· Harper, D. (2002). Talking about pictures: a case for photo elicitation. Visual Studies, 17(1).

· Knoblauch, Hubert; Baer, Alejandro; Laurier, Eric; Petschke, Sabine & Schnettler, Bernt (2008). Visual analysis. New developments in the interpretative analysis of video and photography. Forum Qualitative Sozialforschung / Forum: Qualitative Social Research, 9(3), Art. 14, http://nbn-resolving.de/urn:nbn:de:0114-fqs0803148 [Date of Access: June 30, 2009].

· Pink, Sarah (2001). Doing Visual Etnography. SAGE Publications.

· Pink, Sarah (2012). Advances in Visual Methodology. SAGE Publications.

· Riessman, C. (2008). Narrative methods for the Human Sciences. California, United States, SAGE Publications.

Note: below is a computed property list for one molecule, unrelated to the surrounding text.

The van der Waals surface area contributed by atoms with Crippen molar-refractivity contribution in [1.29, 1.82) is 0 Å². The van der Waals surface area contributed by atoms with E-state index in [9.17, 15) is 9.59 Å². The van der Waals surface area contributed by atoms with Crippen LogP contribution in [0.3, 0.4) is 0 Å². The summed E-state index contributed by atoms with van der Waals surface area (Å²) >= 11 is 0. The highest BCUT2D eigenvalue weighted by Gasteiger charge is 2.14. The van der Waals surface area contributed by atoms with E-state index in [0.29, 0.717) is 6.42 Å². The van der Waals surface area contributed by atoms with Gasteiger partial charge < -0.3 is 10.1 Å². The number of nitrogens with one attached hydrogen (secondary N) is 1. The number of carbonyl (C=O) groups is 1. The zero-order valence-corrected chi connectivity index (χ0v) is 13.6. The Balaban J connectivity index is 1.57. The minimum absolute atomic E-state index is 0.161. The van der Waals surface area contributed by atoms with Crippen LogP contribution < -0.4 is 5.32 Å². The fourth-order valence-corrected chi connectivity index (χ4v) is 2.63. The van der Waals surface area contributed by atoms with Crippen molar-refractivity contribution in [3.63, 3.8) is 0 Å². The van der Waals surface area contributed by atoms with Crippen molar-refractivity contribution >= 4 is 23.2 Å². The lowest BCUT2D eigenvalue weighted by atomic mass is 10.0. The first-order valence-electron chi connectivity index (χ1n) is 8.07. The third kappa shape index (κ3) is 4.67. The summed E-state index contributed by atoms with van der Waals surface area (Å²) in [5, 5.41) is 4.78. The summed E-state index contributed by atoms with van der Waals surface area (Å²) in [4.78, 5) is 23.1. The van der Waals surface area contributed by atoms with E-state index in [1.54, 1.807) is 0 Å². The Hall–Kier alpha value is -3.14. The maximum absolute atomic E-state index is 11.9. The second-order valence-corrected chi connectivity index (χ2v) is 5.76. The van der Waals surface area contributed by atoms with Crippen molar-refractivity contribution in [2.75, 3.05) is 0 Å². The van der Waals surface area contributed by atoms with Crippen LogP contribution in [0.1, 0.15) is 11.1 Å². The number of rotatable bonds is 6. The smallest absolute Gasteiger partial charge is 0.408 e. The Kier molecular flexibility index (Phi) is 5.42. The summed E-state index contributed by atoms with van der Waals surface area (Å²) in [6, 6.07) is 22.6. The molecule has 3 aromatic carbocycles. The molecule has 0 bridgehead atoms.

· Schnettler, Bernt & Raab, Jürgen (2008). Interpretative visual analysis. Developments, state of the art and pending problems. Forum Qualitative Sozialforschung / Forum: Qualitative Social Research, 9(3), Art. 31, http://nbn-resolving.de/urn:nbn:de:0114-fqs0803314 [Date of Access: June 30, 2009].

· Yardley, Ainslie (2008). Living stories: The role of the researcher in the narration of life. Forum Qualitative Sozialforschung / Forum: Qualitative Social Research, 9(3), Art. 3, http://nbn-resolving.de/urn:nbn:de:0114-fqs080337 [Date of Access: June 30, 2009].

Tell us what you think...

Fill in your details below or click an icon to log in:

WordPress.com Logo

You are commenting using your WordPress.com account. Log Out /  Change )

Google photo

You are commenting using your Google account. Log Out /  Change )

Twitter picture

You are commenting using your Twitter account. Log Out /  Change )

Facebook photo

You are commenting using your Facebook account. Log Out /  Change )

Connecting to %s